Does Learning-by-exporting Affect Manufacturing Competitiveness of Firms in Nigeria?


  • Olufemi Popoola
  • Faruq Quadri


Learning-by-exporting, Competitiveness, Manufacturing, Nigeria


The unimpressive state of the Nigerian manufacturing sector underscores the need for policy actions to improve the performance of the sector. This is reflected by the harsh innovation environment which constrains learning and capability building in the sector. Using firm-level Enterprise Survey Panel Data for 2007, 2009, 2014 and 2015, the study profiles forms of learning available to firms by exporting and investigates manufacturing competitiveness in the sector. Data was analysed using descriptive statistics, Dynamic Panel Model (DPM) via Ordinary Least Squares (OLS) and General Method of Moments (GMM). A Manufacturing Competitiveness Index (MCI) was computed using Principal Component Analysis (PCA). The competitiveness priorities used to explain firms’ competitiveness are firms’ total costs, quality standards, and goods delivery time. The OLS and GMM estimations show that exporting lagged by one period (t-1) is positive and statistically significant in relationship with competitiveness. Learning-by-exporting is positively associated with competitive performance of firms and the lagged learning variables (skill, technology and training) were positive but not statistically significant for the OLS estimation. However, training was positive in the GMM estimates. These results imply that manufacturing firms in Nigeria are not competitive because they are not learning substantially. The findings also provide evidence that the sector is still less competitive in priority areas of quality, costs of operation, and delivery time.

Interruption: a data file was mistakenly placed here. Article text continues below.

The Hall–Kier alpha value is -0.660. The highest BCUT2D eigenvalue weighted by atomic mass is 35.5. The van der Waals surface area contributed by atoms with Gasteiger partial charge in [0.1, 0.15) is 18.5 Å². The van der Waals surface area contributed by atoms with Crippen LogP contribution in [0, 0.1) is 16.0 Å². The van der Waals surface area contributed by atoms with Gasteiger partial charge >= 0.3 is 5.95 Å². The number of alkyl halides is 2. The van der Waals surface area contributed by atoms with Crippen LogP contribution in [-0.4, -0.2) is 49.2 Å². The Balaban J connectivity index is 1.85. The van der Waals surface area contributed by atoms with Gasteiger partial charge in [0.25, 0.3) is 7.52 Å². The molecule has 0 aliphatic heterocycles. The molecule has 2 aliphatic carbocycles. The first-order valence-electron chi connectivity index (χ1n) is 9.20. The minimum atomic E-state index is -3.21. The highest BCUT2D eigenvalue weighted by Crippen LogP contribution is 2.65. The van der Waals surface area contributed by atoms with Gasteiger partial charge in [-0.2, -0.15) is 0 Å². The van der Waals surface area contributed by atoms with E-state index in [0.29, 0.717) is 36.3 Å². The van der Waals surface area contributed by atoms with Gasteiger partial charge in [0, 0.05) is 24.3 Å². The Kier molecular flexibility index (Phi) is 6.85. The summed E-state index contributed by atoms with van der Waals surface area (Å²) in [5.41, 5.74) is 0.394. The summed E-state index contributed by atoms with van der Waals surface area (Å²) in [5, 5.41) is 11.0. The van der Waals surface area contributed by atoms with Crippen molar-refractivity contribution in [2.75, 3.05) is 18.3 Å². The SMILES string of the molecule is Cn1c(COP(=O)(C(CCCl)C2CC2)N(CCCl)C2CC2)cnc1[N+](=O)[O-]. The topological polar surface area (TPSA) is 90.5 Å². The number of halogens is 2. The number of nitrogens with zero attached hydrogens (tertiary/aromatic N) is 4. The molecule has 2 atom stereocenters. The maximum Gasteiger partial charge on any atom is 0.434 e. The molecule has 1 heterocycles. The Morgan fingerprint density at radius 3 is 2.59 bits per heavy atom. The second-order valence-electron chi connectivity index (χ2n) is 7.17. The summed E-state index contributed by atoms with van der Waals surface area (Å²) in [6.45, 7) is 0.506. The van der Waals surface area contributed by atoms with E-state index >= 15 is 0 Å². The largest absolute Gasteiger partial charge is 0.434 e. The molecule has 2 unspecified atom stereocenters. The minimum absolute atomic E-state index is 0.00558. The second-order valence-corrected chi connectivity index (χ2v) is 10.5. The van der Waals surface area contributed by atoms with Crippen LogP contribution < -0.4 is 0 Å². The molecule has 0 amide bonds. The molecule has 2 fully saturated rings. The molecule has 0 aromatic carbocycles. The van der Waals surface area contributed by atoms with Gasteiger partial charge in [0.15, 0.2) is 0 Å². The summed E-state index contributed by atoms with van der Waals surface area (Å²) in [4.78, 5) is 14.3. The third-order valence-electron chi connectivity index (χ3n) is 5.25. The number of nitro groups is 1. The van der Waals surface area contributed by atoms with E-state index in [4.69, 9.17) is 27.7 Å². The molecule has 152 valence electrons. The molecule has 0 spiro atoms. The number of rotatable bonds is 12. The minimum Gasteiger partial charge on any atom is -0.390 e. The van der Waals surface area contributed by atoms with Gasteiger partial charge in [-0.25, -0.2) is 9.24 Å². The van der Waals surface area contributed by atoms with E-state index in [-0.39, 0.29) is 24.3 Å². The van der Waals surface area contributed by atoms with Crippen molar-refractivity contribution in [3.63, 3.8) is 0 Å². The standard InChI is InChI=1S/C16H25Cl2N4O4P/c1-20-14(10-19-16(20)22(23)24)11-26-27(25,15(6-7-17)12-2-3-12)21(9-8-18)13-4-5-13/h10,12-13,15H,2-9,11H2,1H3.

How to Cite

Popoola, O., & Quadri, F. (2023). Does Learning-by-exporting Affect Manufacturing Competitiveness of Firms in Nigeria?. African Journal of Science Policy and Innovation Management, 2(1&2), 1-20. Retrieved from